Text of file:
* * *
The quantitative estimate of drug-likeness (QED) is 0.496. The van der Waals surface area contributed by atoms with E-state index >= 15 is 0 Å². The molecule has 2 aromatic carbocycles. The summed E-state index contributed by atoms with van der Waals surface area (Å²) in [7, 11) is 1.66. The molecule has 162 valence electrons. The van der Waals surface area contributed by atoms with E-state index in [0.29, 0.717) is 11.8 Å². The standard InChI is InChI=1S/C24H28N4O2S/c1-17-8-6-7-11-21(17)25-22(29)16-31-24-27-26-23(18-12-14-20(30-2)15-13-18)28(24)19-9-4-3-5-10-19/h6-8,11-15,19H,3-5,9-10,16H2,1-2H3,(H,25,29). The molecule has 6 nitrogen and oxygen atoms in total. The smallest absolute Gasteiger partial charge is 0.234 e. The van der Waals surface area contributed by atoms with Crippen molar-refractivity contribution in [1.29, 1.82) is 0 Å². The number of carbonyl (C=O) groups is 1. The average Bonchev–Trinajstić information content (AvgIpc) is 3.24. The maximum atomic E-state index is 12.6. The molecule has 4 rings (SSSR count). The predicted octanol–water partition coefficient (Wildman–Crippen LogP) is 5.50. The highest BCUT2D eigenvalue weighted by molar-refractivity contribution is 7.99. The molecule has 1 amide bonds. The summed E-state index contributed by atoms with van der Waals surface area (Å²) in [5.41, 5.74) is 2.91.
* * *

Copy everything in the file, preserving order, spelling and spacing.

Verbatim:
The quantitative estimate of drug-likeness (QED) is 0.496. The van der Waals surface area contributed by atoms with E-state index >= 15 is 0 Å². The molecule has 2 aromatic carbocycles. The summed E-state index contributed by atoms with van der Waals surface area (Å²) in [7, 11) is 1.66. The molecule has 162 valence electrons. The van der Waals surface area contributed by atoms with E-state index in [0.29, 0.717) is 11.8 Å². The standard InChI is InChI=1S/C24H28N4O2S/c1-17-8-6-7-11-21(17)25-22(29)16-31-24-27-26-23(18-12-14-20(30-2)15-13-18)28(24)19-9-4-3-5-10-19/h6-8,11-15,19H,3-5,9-10,16H2,1-2H3,(H,25,29). The molecule has 6 nitrogen and oxygen atoms in total. The smallest absolute Gasteiger partial charge is 0.234 e. The van der Waals surface area contributed by atoms with Crippen molar-refractivity contribution in [1.29, 1.82) is 0 Å². The number of carbonyl (C=O) groups is 1. The average Bonchev–Trinajstić information content (AvgIpc) is 3.24. The maximum atomic E-state index is 12.6. The molecule has 4 rings (SSSR count). The predicted octanol–water partition coefficient (Wildman–Crippen LogP) is 5.50. The highest BCUT2D eigenvalue weighted by molar-refractivity contribution is 7.99. The molecule has 1 amide bonds. The summed E-state index contributed by atoms with van der Waals surface area (Å²) in [5.41, 5.74) is 2.91.